No way—throw it out! We discovered that we couldn't simply scrape off the mouldy portion of the pasta salad from the night before.
Soft, Crumbled, and Sliced Cheeses
New mould sightings in soft cheeses like brie, cream cheese, or Swiss slices should be a big indicator that they should be thrown out and not eaten.
Soft Fruits and Vegetables
While hydrating foods are beneficial to your health, they can be exceedingly dangerous if they become mouldy, as they are more prone to contain bacteria and degrade beyond the surface.
Yogurt and Sour Cream
When it comes to germs and mould, these dairy products allow much too much opportunity for error. In mouldy yoghurt and sour cream, bacteria get to swim and play without being visible, much like bacteria in a kiddie pool.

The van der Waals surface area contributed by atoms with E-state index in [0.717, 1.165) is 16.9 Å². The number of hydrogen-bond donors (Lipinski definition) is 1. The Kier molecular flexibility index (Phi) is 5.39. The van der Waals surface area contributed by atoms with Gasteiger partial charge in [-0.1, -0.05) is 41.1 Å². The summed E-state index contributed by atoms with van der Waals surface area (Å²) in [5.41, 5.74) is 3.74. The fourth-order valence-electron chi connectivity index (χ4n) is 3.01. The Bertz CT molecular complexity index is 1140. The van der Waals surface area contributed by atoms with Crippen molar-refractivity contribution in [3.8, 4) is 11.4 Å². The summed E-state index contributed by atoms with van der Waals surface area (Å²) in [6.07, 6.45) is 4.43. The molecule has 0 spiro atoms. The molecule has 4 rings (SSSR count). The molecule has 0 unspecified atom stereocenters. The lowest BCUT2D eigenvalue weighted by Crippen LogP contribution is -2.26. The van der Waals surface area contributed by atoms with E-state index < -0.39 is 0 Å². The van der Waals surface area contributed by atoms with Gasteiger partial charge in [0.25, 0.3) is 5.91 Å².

Peanut Butter, Legumes, and Nuts
The only drawback is that meals made without the chemicals are more susceptible to mould. So, if you notice a small mould, toss it out and get another jar of our favourite nut butters.
Bread and Baked Goods
The chances of your bread and baked goods becoming mouldy are minimal, but if they do, toss them out rather than discussing whether or not they may be saved.
Jams and Jellies
These long-term spreads, contrary to popular assumption, do have an expiration date. Mycotoxin, a dangerous substance that can make you sick, is likely to be present on them.
Firm Fruits & Veggies
The texture of mouldy fruits and vegetables is important to consider when deciding whether to keep or throw them.
When it comes to cheeses that aren't supposed to have mould on them, such as parmesan, treat them like a hard fruit or vegetable with a mould speck.
Hard Salami and Dried Meats
Surprisingly, it's perfectly fine for these foods to become mouldy. Simply scrape away any surface mould before enjoying. To avoid cross-contamination, make sure to rinse any utensils you may have used to remove the specks.
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